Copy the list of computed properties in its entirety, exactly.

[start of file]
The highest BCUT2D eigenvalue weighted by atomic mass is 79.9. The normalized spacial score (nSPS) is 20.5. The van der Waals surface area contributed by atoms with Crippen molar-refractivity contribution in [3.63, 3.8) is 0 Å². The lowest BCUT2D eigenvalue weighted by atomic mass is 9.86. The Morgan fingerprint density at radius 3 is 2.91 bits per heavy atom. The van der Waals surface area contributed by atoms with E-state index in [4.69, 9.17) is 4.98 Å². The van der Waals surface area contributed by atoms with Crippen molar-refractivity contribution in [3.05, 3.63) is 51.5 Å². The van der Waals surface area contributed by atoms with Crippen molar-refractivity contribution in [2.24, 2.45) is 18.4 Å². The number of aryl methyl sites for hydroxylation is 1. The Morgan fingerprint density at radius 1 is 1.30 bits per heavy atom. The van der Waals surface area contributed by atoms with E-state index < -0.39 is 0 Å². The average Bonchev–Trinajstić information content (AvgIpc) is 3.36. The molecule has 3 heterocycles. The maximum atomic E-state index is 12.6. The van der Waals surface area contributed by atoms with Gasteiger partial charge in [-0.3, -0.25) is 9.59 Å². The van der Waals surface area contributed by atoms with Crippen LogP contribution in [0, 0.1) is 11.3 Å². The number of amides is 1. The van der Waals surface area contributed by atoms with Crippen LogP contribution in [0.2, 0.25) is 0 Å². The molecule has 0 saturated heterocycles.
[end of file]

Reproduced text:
The highest BCUT2D eigenvalue weighted by atomic mass is 79.9. The normalized spacial score (nSPS) is 20.5. The van der Waals surface area contributed by atoms with Crippen molar-refractivity contribution in [3.63, 3.8) is 0 Å². The lowest BCUT2D eigenvalue weighted by atomic mass is 9.86. The Morgan fingerprint density at radius 3 is 2.91 bits per heavy atom. The van der Waals surface area contributed by atoms with E-state index in [4.69, 9.17) is 4.98 Å². The van der Waals surface area contributed by atoms with Crippen molar-refractivity contribution in [3.05, 3.63) is 51.5 Å². The van der Waals surface area contributed by atoms with Crippen molar-refractivity contribution in [2.24, 2.45) is 18.4 Å². The number of aryl methyl sites for hydroxylation is 1. The Morgan fingerprint density at radius 1 is 1.30 bits per heavy atom. The van der Waals surface area contributed by atoms with E-state index < -0.39 is 0 Å². The average Bonchev–Trinajstić information content (AvgIpc) is 3.36. The molecule has 3 heterocycles. The maximum atomic E-state index is 12.6. The van der Waals surface area contributed by atoms with Gasteiger partial charge in [-0.3, -0.25) is 9.59 Å². The van der Waals surface area contributed by atoms with Crippen LogP contribution in [0, 0.1) is 11.3 Å². The number of amides is 1. The van der Waals surface area contributed by atoms with Crippen LogP contribution in [0.2, 0.25) is 0 Å². The molecule has 0 saturated heterocycles.